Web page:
Global Water Crisis Fact Sheet _ by hcj

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									Building Upon A Legacy of Leadership
Today, the planet faces a water crisis that will escalate if we don’t find ways to protect water and to use
this precious resource more wisely. As the world’s largest provider of pumps and equipment that treats
and transports water, ITT is committed to lead the way. Through the years ITT has leveraged its unique
position as a leader in fluid technology to address global water quality and availability through product
innovation, industry participation and cultivating knowledge and awareness of the world’s water issues
through our support of non-governmental organizations. In 2008, the company launched ITT Watermark,
a philanthropy program that brings safe water to people in need and expands on ITT’s leadership in the
global water sector.



ITT Watermark
The mission of ITT Watermark is to make a sustainable mark in the world by providing safe water to
children and families in need. To accomplish this goal, ITT is working with leading non-governmental
organizations (NGOs) to provide safe water, sanitation and hygiene education to schools in developing
countries and proactively secure and provide safe water to people during times of emergency.



Safe Water in Schools
Through ITT Watermark, ITT is bringing safe water, sanitation and hygiene education to 300 schools in
water-stressed regions of developing countries – a pledge that will ultimately improve lives of hundreds of
thousands of children and their families.
In 2008, ITT launched its strategic partnership with Water For People and supported 52 schools in West
Bengal, India; Quiché, Guatemala and Yoro, Honduras. ITT’s work has directly impacted more than
36,000 school children, in addition to their families and community members. In 2009, the program will
expand to support an additional 100 schools and 80,000 students.



Emergency Response
As part of ITT Watermark, ITT is committed to securing safe water supplies for people in times of
emergency. Working with its strategic partner, Mercy Corps, ITT supports relief and recovery efforts,
which include the provision of dewatering and water purification equipment and on-the-ground rebuilding
and recovery of water and sanitation infrastructure long after disaster strikes. ITT is also working to
develop an affordable, portable disaster relief water treatment system, designed specifically for poor
communities that face contaminated water supplies.
In 2008, ITT supported emergency response training for ITT and Mercy Corps staff in Guatemala and
made financial contributions to relief efforts for the Myanmar cyclone and China earthquake. ITT also
provided pumps to communities in Nepal suffering from severe flooding and donated water treatment
systems to towns in Honduras where intense rainfall had contaminated water supplies. Combined, these
efforts brought safe water to more than 200,000 people.
                   Ten Key Facts on the Global Water Crisis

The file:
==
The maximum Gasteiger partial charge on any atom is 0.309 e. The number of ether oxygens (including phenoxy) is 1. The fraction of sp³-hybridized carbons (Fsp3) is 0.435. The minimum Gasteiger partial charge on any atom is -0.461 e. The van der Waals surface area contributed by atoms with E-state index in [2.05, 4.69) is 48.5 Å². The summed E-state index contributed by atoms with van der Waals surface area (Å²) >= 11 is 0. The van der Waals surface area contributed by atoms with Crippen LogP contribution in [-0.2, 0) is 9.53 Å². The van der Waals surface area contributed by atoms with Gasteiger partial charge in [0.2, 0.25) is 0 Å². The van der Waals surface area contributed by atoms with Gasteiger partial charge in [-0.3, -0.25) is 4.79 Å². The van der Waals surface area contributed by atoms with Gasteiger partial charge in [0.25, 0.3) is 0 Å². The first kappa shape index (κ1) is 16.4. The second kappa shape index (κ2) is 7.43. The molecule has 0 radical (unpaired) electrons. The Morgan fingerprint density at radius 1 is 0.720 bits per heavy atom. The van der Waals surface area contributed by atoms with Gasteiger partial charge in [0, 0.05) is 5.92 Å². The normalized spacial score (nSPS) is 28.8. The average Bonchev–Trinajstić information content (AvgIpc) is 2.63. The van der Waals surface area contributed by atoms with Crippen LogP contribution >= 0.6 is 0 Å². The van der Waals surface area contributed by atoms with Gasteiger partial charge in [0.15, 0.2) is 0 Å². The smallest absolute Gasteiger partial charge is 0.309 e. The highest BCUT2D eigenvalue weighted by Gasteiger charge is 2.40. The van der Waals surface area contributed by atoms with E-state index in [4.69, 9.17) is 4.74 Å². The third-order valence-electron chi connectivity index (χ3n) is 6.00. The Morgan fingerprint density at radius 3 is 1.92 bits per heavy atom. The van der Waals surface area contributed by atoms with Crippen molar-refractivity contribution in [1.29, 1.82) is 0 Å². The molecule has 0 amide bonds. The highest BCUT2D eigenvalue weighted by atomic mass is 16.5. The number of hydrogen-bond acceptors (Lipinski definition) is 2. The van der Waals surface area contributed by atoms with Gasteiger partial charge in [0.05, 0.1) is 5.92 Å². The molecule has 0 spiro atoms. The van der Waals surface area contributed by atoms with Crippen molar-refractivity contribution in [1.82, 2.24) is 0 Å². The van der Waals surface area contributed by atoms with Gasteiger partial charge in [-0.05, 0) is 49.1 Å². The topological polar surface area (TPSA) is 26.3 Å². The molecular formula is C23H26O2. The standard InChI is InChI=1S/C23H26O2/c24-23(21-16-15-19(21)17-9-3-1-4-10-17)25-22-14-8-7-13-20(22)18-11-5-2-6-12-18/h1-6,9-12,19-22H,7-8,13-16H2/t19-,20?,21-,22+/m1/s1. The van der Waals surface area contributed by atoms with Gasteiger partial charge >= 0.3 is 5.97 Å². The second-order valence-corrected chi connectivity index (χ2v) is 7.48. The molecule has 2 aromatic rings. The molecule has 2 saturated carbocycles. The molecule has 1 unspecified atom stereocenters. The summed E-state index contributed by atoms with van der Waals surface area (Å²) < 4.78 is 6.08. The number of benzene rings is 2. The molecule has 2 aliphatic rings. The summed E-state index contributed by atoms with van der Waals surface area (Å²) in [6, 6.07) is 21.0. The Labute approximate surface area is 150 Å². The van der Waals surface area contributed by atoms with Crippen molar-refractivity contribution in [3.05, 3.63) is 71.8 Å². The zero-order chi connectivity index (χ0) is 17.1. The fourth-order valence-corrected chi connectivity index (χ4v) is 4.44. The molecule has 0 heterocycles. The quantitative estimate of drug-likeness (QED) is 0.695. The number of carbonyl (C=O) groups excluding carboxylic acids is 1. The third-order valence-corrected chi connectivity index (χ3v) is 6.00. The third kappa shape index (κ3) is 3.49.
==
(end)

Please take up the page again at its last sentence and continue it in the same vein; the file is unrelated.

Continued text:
•      97.5% of the earth's water is saltwater. If the world's water fit into a
bucket, only one teaspoonful would be drinkable. (United Nations)

        •      Although there is not yet a global water shortage, about 2.8 billion
people, representing more than 40 per cent of the world’s population, live in river
basins with some form of water scarcity. More than 1.2 billion of them live under
conditions of physical water scarcity, which occurs when more than 75 per cent of
the river flows are withdrawn. (United Nations)

       •      A third of the world’s population currently lives in water-stressed countries now.
By 2025, two-thirds will live in water-stressed countries. (BBC News)

       •      1.1 billion people worldwide lack access to safe water and 2.6 billion
people lack access to safe sanitation. (United Nations)

        •      Because children are sick with water-related diseases or occupied
collecting water for their families, they are forced to sacrifice more than 400 million
school days per year. (United Nations)

        •      Fifty percent of the world's primary schools lack safe drinking water for
their students, and 75 percent of those schools lack adequate sanitation facilities.
(UNICEF)

       •      It is estimated that, on average, women and girls in developing
countries walk 3.5 miles a day, carrying 20 liters of water, greatly reducing the time
that they have to attend school. (Global Water Challenge)

      •     Eleven percent more girls attend school when sanitation is available.
(UK Department for International Development)

       •      The integrated approach of providing water, sanitation and hygiene
reduces the number of deaths caused by diarrheal diseases by an average of 65%.
(World Health Organization)

        •       At any given time, almost half the population of the developing world
is suffering from one or more of the main diseases associated with inadequate
provision of water and sanitation. (United Nations)
United Nations)

								
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